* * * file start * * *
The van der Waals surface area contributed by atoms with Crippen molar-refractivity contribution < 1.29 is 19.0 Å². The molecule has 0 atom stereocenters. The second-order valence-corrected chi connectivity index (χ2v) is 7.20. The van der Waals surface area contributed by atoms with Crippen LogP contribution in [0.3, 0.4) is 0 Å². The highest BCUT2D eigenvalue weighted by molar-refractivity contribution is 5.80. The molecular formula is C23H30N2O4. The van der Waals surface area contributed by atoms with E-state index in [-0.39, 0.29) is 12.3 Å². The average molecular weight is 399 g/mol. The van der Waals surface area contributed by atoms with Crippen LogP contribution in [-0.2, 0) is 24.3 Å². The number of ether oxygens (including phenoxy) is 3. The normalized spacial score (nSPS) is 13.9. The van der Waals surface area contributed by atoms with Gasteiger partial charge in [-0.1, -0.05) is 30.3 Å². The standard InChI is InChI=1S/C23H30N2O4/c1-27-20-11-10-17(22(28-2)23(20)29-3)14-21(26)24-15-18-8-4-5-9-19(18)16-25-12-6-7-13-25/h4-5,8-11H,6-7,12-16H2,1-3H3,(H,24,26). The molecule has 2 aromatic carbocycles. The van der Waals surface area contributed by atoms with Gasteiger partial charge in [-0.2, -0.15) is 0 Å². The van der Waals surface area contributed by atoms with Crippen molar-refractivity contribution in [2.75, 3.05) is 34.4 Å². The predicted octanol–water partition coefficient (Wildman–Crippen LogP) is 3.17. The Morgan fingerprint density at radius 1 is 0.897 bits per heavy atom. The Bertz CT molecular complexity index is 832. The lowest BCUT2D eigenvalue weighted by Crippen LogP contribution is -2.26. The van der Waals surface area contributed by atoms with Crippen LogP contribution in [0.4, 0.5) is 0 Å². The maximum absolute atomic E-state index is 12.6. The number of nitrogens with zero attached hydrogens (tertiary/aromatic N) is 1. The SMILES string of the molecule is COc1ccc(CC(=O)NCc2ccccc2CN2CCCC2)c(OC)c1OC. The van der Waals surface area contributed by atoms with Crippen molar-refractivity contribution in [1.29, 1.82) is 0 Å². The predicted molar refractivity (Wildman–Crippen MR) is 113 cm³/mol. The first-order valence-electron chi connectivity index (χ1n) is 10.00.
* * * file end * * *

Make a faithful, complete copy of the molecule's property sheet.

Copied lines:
The van der Waals surface area contributed by atoms with Crippen molar-refractivity contribution < 1.29 is 19.0 Å². The molecule has 0 atom stereocenters. The second-order valence-corrected chi connectivity index (χ2v) is 7.20. The van der Waals surface area contributed by atoms with Crippen LogP contribution in [0.3, 0.4) is 0 Å². The highest BCUT2D eigenvalue weighted by molar-refractivity contribution is 5.80. The molecular formula is C23H30N2O4. The van der Waals surface area contributed by atoms with E-state index in [-0.39, 0.29) is 12.3 Å². The average molecular weight is 399 g/mol. The van der Waals surface area contributed by atoms with Crippen LogP contribution in [-0.2, 0) is 24.3 Å². The number of ether oxygens (including phenoxy) is 3. The normalized spacial score (nSPS) is 13.9. The van der Waals surface area contributed by atoms with Gasteiger partial charge in [-0.1, -0.05) is 30.3 Å². The standard InChI is InChI=1S/C23H30N2O4/c1-27-20-11-10-17(22(28-2)23(20)29-3)14-21(26)24-15-18-8-4-5-9-19(18)16-25-12-6-7-13-25/h4-5,8-11H,6-7,12-16H2,1-3H3,(H,24,26). The molecule has 2 aromatic carbocycles. The van der Waals surface area contributed by atoms with Gasteiger partial charge in [-0.2, -0.15) is 0 Å². The van der Waals surface area contributed by atoms with Crippen molar-refractivity contribution in [2.75, 3.05) is 34.4 Å². The predicted octanol–water partition coefficient (Wildman–Crippen LogP) is 3.17. The Morgan fingerprint density at radius 1 is 0.897 bits per heavy atom. The Bertz CT molecular complexity index is 832. The lowest BCUT2D eigenvalue weighted by Crippen LogP contribution is -2.26. The van der Waals surface area contributed by atoms with Crippen LogP contribution in [0.4, 0.5) is 0 Å². The maximum absolute atomic E-state index is 12.6. The number of nitrogens with zero attached hydrogens (tertiary/aromatic N) is 1. The SMILES string of the molecule is COc1ccc(CC(=O)NCc2ccccc2CN2CCCC2)c(OC)c1OC. The van der Waals surface area contributed by atoms with Crippen molar-refractivity contribution in [1.29, 1.82) is 0 Å². The predicted molar refractivity (Wildman–Crippen MR) is 113 cm³/mol. The first-order valence-electron chi connectivity index (χ1n) is 10.00.